Example of a staff profile, commonly used to build loyalty among clients and foster deeper sense of connection to an organization or brand.
A prison. A deathbed. A hospital ward.
Places that conjure up fear, images of loss. Places most of us seek to avoid at all costs.
Not Tisha Moore. As a volunteer, Moore willingly enters the lives of people who are dying, who are hospitalized, and even those who are behind bars.
She says it brings her life greater meaning.
A research coordinator at the University of Michigan, Moore lived what she describes as a comfortable and relatively insulated life until a cycling accident in 2007 left her with multiple injuries and a host of existential questions.
A practicing Buddhist, active at the local Zen Temple since the late 1990s, Moore said the anxiety she experienced after her accident tested her spiritual practice and caused her to re-evaluate her life choices.
Extensive rest and rehabilitation meant weeks out of work. It was during this time that Moore relied on her Buddhist meditation practice to help her sit with her the pain and anxiety she lived with daily after the accident. Meditation, she said, brought her to a feeling of surprising aliveness, which in turn, motivated her to want to help people experiencing similar traumas.
And so, after her recovery, Moore became a hospice volunteer.
She Just “Got It”
“One of the greatest fears we have in our culture is dying alone,” Moore explained. “The research I have been doing at work was important, but the hospice work gave me an opportunity use more of myself.”
Moore participated in the By Your Side program, which entails sitting with patients who are dying alone. Moore also visits to relieve caregivers, keeps patients company, or offers threshold singing.
“Whatever was happening, Tisha was able to read the situation and bring whatever comfort the patient and family needed,” said Arbor Hospice Volunteer Coordinator Brittany August. “She just ‘got it.'”
“If there is a sense of feeling the presence of God in a room, that’s where I have most felt it,” said Moore, who was named Volunteer of the Year at Michigan’s 2009 conference for hospice workers.
If there is a sense of feeling the presence of God in a room, that’s where I have most felt it.
And Off to Seminary
The work made such an impact on Moore personally, in fact, that it prompted her to change career paths. While still working part time at her university research job, she became a seminary student at Chicago’s Mead Lombard Theological School, training to become a hospital chaplain.
Moore says that she didn’t realize right away that her response to the accident would lead to a career change, but one thing was immediately clear as she wondered whether there would be long-term repercussions from her injuries.
“Having this really radical shift in my idea of my own mortality gave me this incentive to ask, am I living my life passionately? Am I living my life according to my own highest ideals?”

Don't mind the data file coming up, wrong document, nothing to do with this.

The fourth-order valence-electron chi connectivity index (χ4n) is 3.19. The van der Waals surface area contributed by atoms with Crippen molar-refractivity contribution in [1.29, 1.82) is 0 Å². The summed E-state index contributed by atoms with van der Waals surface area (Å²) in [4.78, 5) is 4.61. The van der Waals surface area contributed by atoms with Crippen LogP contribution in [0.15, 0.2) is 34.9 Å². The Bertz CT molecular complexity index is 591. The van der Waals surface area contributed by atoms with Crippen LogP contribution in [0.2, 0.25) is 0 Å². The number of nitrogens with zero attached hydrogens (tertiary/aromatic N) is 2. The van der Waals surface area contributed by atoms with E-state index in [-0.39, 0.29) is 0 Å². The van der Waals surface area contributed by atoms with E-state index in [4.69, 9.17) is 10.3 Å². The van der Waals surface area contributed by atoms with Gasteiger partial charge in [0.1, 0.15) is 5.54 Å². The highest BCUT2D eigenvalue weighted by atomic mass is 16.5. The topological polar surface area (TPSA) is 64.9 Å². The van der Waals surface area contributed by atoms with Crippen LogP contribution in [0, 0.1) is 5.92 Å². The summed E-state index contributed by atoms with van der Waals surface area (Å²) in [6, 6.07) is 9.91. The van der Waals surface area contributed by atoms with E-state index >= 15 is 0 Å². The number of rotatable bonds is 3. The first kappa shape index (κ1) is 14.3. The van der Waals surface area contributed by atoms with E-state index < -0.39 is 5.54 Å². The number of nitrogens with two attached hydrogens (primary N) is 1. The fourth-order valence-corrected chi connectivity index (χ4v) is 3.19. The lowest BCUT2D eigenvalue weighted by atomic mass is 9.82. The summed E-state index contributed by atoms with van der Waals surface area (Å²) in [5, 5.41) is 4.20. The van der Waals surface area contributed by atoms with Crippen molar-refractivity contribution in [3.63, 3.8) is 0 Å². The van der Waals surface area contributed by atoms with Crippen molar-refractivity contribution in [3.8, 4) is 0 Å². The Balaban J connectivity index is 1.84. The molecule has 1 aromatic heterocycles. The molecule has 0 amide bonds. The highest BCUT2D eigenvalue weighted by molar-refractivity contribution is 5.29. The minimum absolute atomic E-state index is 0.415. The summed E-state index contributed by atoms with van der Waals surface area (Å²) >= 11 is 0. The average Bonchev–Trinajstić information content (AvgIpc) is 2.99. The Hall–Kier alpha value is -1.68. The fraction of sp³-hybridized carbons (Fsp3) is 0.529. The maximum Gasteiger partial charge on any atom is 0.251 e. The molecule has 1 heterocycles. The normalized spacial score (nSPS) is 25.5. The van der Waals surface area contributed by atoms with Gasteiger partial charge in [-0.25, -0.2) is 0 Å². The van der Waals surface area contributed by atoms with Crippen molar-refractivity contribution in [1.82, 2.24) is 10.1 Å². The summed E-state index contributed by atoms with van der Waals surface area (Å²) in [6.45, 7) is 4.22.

Her pursuit of the answers to these questions led her not only to hospice bedsides, but also to the Huron Valley Women’s Correctional Facility, which houses nearly 1,000 federal prisoners categorized at security levels I, II, and V, according to its website. In her quest to alleviate suffering in the world, Moore also spent nearly a year teaching a meditation class and a Sunday morning Buddhist religious service to inmates there.
She said she was drawn there by strong feelings about how people in American society land behind bars, which she describes below.
Maggie Hostetler, a member of Ann Arbor’s Zen Buddhist community who supervised Moore’s prison work, said “Tisha really dedicated herself to these women. Her presence, her way of being, which is very warm and positive, made an immediate difference.”
Finding the Universality
Moore said she became quite attached to the women in her classes and found it hard to say goodbye. But eventually, the prison work had to give way to make space for a chaplaincy internship at St. Joseph’s Hospital in Ypsilanti, Michigan. Additionally, as part of her seminary training, Moore became a Minister Intern at the Northwest Unitarian Universalist Church in Southfield.
Moore says that while ministering at the church is less intense than being at the prison, the hospital, or hospice, the people in her congregation have needs that are just as profound.
“For patients and prisoners, pain is part of their identity. Their pain obvious to all of us. They have IVs in their arms. They are literally behind bars,” she notes.
“But all of us — whether or not it’s obvious — have pain,” Moore said. “It may be family pain, or pain related to illness, trauma, or aging. The ironic thing is, sometimes, the ability to hide one’s suffering makes it even more isolating.”
~For Washtenaw Community College, March 2012.